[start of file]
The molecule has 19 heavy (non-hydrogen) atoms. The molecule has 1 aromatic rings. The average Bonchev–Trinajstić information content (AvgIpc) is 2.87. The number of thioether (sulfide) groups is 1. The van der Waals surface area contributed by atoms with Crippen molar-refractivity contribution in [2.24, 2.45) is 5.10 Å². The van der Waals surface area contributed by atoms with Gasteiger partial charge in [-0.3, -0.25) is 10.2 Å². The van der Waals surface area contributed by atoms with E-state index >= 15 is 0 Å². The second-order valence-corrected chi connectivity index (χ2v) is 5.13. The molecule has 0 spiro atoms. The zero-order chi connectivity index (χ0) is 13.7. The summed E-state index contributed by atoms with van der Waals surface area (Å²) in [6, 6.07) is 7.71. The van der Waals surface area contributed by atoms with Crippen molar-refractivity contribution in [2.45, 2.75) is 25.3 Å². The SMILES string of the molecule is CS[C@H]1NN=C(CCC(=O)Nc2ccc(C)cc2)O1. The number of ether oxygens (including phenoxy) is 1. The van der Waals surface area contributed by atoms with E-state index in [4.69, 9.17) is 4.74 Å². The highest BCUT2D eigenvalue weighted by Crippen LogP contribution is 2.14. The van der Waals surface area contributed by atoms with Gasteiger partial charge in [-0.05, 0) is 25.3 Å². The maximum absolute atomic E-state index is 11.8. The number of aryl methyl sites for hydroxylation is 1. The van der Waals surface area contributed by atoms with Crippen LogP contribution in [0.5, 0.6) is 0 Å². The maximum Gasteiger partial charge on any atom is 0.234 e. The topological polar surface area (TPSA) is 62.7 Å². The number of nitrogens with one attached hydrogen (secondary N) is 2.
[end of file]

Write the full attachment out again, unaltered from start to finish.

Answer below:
The molecule has 19 heavy (non-hydrogen) atoms. The molecule has 1 aromatic rings. The average Bonchev–Trinajstić information content (AvgIpc) is 2.87. The number of thioether (sulfide) groups is 1. The van der Waals surface area contributed by atoms with Crippen molar-refractivity contribution in [2.24, 2.45) is 5.10 Å². The van der Waals surface area contributed by atoms with Gasteiger partial charge in [-0.3, -0.25) is 10.2 Å². The van der Waals surface area contributed by atoms with E-state index >= 15 is 0 Å². The second-order valence-corrected chi connectivity index (χ2v) is 5.13. The molecule has 0 spiro atoms. The zero-order chi connectivity index (χ0) is 13.7. The summed E-state index contributed by atoms with van der Waals surface area (Å²) in [6, 6.07) is 7.71. The van der Waals surface area contributed by atoms with Crippen molar-refractivity contribution in [2.45, 2.75) is 25.3 Å². The SMILES string of the molecule is CS[C@H]1NN=C(CCC(=O)Nc2ccc(C)cc2)O1. The number of ether oxygens (including phenoxy) is 1. The van der Waals surface area contributed by atoms with E-state index in [4.69, 9.17) is 4.74 Å². The highest BCUT2D eigenvalue weighted by Crippen LogP contribution is 2.14. The van der Waals surface area contributed by atoms with Gasteiger partial charge in [-0.05, 0) is 25.3 Å². The maximum absolute atomic E-state index is 11.8. The number of aryl methyl sites for hydroxylation is 1. The van der Waals surface area contributed by atoms with Crippen LogP contribution in [0.5, 0.6) is 0 Å². The maximum Gasteiger partial charge on any atom is 0.234 e. The topological polar surface area (TPSA) is 62.7 Å². The number of nitrogens with one attached hydrogen (secondary N) is 2.